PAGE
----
I’m Not Sorry for Being Slutty

I’ve gotten around. I don’t feel bad about and I’m not necessarily proud of it – it’s a simple fact: I’ve slept with quite a few people.

The truth is, I crave sex. I want it at noon while I’m at work and an ad comes up for panty hose. I want it when I’m cleaning my bathroom and look at the shower, memories flooding my mind.  I want it at 11 pm after three cocktails and in that moment, or any other, I’ll be damned if someone else’s judgment is going to stop me from getting laid.

I believe that for my generation, casual sex is definitely something more openly discussed and possibly even more sought after. Because of this, I’ve had plenty of conversations with women and men my age about our sex lives. My least favorite reaction to my admission of sleeping around is when other women seem astonished about me being ‘so out there.’ It can be hard to smile through the wide-eyed stares from other women when I openly discuss my sex life. I’m especially sick of guys asking how I don’t catch feelings with the men I sleep with, telling me every girl they have casual sex with wants to be their girlfriend. *cue huge eye roll*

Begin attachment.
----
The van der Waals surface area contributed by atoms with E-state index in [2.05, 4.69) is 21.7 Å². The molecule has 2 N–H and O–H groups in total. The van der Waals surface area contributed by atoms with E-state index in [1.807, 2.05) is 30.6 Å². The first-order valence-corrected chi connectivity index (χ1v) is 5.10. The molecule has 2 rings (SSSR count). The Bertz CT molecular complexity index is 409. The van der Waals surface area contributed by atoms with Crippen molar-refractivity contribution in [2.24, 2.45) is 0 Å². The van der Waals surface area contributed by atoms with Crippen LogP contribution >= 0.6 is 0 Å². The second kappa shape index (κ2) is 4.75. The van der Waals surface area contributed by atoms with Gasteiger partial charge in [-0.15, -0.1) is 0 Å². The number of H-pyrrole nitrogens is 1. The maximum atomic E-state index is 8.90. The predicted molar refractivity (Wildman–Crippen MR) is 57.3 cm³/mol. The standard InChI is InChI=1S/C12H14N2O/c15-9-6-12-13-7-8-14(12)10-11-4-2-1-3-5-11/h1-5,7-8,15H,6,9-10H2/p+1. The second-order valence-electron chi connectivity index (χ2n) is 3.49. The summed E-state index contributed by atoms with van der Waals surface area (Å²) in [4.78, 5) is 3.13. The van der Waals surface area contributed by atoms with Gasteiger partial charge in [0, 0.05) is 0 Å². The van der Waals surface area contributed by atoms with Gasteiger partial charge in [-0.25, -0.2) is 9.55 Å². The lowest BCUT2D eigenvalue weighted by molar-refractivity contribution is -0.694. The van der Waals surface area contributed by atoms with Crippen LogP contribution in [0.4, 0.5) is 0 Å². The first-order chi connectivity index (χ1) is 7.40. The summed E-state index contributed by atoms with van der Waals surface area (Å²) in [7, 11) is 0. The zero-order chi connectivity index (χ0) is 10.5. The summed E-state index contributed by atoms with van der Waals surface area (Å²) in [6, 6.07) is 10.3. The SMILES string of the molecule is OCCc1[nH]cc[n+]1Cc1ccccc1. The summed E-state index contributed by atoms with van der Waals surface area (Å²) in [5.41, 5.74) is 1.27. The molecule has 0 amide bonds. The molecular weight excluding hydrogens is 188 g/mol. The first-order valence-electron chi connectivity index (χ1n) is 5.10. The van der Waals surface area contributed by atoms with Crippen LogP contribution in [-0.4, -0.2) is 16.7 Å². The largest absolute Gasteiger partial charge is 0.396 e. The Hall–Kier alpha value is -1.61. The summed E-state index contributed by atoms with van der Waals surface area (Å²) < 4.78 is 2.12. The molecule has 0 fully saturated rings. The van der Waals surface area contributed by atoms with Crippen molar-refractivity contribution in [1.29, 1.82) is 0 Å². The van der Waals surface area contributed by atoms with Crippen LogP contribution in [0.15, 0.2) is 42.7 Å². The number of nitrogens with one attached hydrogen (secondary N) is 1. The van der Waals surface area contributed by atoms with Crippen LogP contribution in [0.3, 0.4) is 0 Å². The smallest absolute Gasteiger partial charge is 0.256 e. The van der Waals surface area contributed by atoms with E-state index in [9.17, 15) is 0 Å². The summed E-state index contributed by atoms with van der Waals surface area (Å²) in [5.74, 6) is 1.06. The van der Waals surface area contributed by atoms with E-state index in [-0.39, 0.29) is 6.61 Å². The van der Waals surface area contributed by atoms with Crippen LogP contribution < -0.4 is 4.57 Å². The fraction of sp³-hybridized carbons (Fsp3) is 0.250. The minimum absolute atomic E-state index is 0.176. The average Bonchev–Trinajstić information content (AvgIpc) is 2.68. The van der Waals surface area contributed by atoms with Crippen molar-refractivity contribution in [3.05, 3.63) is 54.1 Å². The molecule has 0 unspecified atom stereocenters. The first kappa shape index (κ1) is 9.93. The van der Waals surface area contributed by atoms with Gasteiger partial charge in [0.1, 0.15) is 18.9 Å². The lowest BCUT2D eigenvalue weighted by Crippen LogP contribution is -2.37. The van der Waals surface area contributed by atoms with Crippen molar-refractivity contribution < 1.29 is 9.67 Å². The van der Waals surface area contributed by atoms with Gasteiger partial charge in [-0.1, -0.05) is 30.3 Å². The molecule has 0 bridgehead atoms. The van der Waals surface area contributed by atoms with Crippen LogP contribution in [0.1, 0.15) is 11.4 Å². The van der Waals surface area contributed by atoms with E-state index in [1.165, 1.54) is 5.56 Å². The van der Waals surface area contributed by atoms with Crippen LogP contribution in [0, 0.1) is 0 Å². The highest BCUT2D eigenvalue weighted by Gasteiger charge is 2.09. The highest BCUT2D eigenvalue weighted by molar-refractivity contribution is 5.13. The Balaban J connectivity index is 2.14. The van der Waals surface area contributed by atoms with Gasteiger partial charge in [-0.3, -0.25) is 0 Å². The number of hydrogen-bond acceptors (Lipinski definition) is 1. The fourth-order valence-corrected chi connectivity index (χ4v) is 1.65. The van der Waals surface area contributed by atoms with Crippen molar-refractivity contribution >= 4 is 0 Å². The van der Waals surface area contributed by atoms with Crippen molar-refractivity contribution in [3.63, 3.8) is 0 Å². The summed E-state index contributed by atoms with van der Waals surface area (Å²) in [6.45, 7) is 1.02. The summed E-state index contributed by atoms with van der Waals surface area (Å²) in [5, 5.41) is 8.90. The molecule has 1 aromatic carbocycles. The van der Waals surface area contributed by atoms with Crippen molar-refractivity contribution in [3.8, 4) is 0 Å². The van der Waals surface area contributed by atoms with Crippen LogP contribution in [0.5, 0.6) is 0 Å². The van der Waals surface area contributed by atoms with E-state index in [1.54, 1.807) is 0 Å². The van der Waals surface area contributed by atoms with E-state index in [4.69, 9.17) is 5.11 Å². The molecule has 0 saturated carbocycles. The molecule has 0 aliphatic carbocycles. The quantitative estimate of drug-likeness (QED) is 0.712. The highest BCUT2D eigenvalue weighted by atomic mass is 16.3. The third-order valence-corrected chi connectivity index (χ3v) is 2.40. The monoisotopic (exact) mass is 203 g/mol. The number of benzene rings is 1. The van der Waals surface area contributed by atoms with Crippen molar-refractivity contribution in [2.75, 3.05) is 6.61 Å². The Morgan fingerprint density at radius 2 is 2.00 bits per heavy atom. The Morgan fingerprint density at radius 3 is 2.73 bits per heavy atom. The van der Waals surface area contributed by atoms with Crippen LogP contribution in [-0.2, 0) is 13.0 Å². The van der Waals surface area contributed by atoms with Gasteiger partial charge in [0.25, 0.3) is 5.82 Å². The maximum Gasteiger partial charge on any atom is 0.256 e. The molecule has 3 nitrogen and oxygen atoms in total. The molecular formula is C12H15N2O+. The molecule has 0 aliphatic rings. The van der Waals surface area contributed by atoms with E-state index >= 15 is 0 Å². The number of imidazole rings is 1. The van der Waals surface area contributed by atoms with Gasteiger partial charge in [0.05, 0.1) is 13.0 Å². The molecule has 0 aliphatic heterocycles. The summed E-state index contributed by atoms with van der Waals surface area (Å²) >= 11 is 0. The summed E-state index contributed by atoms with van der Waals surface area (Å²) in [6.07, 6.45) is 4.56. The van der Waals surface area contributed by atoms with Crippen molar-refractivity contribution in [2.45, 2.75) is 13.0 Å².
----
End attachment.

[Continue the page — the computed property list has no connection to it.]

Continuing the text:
Honestly, I’m getting sick of being perceived as ‘the sexually active girl.’ By myself included.

I waited until just before my 18th birthday to lose my virginity. I chose someone incredibly kind, who I felt comfortable with. I hadn’t done much sexually before dating him. Once I became sexually active, I slowly became aware that I have a high sex drive. My sexual journey post my first partner has been awkward and long-winded. It took me a while to figure out that not everyone has as high a libido as I do.

There was a period in college when I spiraled into having bad sex with boys I didn’t care about. I didn’t feel good about it. It was difficult to pull myself out of this period and get back to what I actually wanted. After that, I entered into a serious relationship in which we were having very regular, particularly great sex.  When that ended, I realized I wasn’t going to all of a sudden turn celibate because I didn’t have a steady partner anymore. I knew I didn’t want to return to my old habits of drunkenly partaking in lazy, boring sex with less-than-enticing people,** but I was long past striving for purity – that didn’t feel true to who I am either.